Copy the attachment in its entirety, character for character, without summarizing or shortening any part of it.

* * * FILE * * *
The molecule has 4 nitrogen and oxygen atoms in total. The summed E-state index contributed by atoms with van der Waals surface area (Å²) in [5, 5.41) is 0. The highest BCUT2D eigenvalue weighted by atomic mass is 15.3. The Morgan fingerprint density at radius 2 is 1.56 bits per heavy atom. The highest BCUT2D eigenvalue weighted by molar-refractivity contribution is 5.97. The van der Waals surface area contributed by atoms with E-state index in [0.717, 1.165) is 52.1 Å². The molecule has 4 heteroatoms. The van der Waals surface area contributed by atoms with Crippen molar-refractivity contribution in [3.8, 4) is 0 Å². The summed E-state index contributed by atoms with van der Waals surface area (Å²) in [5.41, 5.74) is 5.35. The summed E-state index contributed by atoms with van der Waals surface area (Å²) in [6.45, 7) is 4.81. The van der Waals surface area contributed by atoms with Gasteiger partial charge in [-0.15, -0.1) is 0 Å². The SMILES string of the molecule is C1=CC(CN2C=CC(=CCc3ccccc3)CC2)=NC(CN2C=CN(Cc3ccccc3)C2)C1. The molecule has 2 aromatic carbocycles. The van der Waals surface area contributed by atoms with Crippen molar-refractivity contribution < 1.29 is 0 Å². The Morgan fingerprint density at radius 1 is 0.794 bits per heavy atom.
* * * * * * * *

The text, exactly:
The molecule has 4 nitrogen and oxygen atoms in total. The summed E-state index contributed by atoms with van der Waals surface area (Å²) in [5, 5.41) is 0. The highest BCUT2D eigenvalue weighted by atomic mass is 15.3. The Morgan fingerprint density at radius 2 is 1.56 bits per heavy atom. The highest BCUT2D eigenvalue weighted by molar-refractivity contribution is 5.97. The van der Waals surface area contributed by atoms with E-state index in [0.717, 1.165) is 52.1 Å². The molecule has 4 heteroatoms. The van der Waals surface area contributed by atoms with Crippen molar-refractivity contribution in [3.8, 4) is 0 Å². The summed E-state index contributed by atoms with van der Waals surface area (Å²) in [5.41, 5.74) is 5.35. The summed E-state index contributed by atoms with van der Waals surface area (Å²) in [6.45, 7) is 4.81. The van der Waals surface area contributed by atoms with Gasteiger partial charge in [-0.15, -0.1) is 0 Å². The SMILES string of the molecule is C1=CC(CN2C=CC(=CCc3ccccc3)CC2)=NC(CN2C=CN(Cc3ccccc3)C2)C1. The molecule has 2 aromatic carbocycles. The van der Waals surface area contributed by atoms with Crippen molar-refractivity contribution < 1.29 is 0 Å². The Morgan fingerprint density at radius 1 is 0.794 bits per heavy atom.